Burgard Settlers in United States in the 19th Century
- Theodore H Burgard, who landed in Mississippi in 1876 
- Leonard Burgard, who arrived in Allegany (Allegheny) County, Pennsylvania in 1878 
- Elisabeth Burgard, aged 20, who landed in New York, NY in 1893 
Contemporary Notables of the name Burgard (post 1700) +
- George T. Burgard, American fighter pilot and flying ace in the American Volunteer Group, during World War II, credited with 10.75 aerial victories
- John Burgard, American Republican politician, Chair of McDonough County Republican Party, 1950 
- Edward C. Burgard, American Democratic Party politician, Alternate Delegate to Democratic National Convention from New York, 1916 
Related Stories +
- ^ Hanks, Patricia and Flavia Hodges, A Dictionary of Surnames. Oxford: Oxford University Press, 1988. Print. (ISBN 0-19-211592-8)
- ^ The Norman People and Their Existing Descendants in the British Dominions and the United States Of America. Baltimore: Genealogical Publishing, 1975. Print. (ISBN 0-8063-0636-X)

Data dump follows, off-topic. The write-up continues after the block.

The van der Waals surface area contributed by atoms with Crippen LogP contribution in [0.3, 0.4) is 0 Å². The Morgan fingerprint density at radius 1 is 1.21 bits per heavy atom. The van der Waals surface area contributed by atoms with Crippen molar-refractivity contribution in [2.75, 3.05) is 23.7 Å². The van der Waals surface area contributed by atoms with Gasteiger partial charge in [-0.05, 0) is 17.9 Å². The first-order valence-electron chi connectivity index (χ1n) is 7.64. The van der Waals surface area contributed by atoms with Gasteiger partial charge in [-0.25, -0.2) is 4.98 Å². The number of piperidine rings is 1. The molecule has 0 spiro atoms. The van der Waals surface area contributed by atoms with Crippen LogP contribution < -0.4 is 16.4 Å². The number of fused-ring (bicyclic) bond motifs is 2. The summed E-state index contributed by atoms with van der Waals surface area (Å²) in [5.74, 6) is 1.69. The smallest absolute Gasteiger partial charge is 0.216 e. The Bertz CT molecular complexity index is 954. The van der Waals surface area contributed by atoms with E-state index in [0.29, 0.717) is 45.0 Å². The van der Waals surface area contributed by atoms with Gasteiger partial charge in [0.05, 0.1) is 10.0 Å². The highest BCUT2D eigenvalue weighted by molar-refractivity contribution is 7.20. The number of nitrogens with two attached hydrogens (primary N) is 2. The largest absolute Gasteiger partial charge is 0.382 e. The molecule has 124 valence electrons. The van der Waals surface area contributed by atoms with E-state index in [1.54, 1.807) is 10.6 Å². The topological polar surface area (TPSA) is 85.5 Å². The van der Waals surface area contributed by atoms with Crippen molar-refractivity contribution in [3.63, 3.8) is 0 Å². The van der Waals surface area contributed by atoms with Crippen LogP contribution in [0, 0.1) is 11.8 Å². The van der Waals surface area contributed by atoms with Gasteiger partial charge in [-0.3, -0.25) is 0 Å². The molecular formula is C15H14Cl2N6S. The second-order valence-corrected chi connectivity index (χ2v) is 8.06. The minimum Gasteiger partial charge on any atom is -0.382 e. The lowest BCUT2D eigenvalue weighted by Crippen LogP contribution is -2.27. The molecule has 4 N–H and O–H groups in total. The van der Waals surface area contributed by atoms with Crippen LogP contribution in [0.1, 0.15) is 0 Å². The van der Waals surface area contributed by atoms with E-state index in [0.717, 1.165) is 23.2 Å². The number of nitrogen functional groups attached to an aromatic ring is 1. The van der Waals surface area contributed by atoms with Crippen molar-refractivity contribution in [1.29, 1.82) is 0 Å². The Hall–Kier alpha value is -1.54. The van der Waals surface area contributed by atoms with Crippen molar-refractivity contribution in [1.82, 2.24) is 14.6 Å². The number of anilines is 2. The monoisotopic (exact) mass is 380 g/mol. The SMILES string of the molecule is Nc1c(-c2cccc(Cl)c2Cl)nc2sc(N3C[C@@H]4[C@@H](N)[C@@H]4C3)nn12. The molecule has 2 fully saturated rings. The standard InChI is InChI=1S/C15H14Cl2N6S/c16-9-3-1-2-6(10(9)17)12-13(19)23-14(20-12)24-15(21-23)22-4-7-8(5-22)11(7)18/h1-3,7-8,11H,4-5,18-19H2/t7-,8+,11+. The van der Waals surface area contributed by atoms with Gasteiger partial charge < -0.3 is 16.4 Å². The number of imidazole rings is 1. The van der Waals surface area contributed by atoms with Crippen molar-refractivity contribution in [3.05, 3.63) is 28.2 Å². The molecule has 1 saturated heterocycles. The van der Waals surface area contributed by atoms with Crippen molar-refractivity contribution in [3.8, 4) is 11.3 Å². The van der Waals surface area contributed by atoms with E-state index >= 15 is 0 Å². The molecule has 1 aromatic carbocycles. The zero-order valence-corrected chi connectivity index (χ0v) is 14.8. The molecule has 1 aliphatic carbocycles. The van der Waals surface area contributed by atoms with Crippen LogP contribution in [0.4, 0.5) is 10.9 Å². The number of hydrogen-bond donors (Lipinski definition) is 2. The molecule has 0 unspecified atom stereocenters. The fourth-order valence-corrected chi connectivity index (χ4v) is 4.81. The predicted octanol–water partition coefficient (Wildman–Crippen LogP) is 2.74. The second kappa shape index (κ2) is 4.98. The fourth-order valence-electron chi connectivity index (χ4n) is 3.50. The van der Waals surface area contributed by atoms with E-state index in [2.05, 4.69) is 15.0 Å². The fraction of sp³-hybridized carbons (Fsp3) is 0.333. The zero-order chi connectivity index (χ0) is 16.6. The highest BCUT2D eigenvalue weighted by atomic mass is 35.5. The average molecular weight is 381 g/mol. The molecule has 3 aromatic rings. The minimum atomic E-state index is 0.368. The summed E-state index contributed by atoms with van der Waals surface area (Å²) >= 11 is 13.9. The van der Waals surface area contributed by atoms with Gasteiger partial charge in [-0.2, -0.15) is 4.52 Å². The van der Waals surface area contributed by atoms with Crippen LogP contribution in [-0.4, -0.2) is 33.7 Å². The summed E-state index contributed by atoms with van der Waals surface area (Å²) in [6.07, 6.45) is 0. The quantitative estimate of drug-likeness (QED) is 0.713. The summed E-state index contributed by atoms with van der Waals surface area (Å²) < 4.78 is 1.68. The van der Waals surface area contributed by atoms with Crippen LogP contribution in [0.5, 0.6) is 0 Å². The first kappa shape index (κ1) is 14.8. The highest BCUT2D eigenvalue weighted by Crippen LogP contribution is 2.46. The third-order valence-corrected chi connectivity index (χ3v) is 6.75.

- ^ Reaney, P.H and R.M. Wilson, A Dictionary of English Surnames. London: Routledge, 1991. Print. (ISBN 0-415-05737-X)
- ^ Bardsley, C.W, A Dictionary of English and Welsh Surnames: With Special American Instances. Wiltshire: Heraldry Today, 1901. Print. (ISBN 0-900455-44-6)
- ^ Hutchins, Fortescue, The History of Cornwall, from the Earliest Records and Traditions to the Present Time. London: William Penaluna, 1824. Print
- ^ Filby, P. William, Meyer, Mary K., Passenger and immigration lists index : a guide to published arrival records of about 500,000 passengers who came to the United States and Canada in the seventeenth, eighteenth, and nineteenth centuries. 1982-1985 Cumulated Supplements in Four Volumes Detroit, Mich. : Gale Research Co., 1985, Print (ISBN 0-8103-1795-8)
- ^ The Political Graveyard: Alphabetical Name Index. (Retrieved 2015, October 29) . Retrieved from http://politicalgraveyard.com/alpha/index.html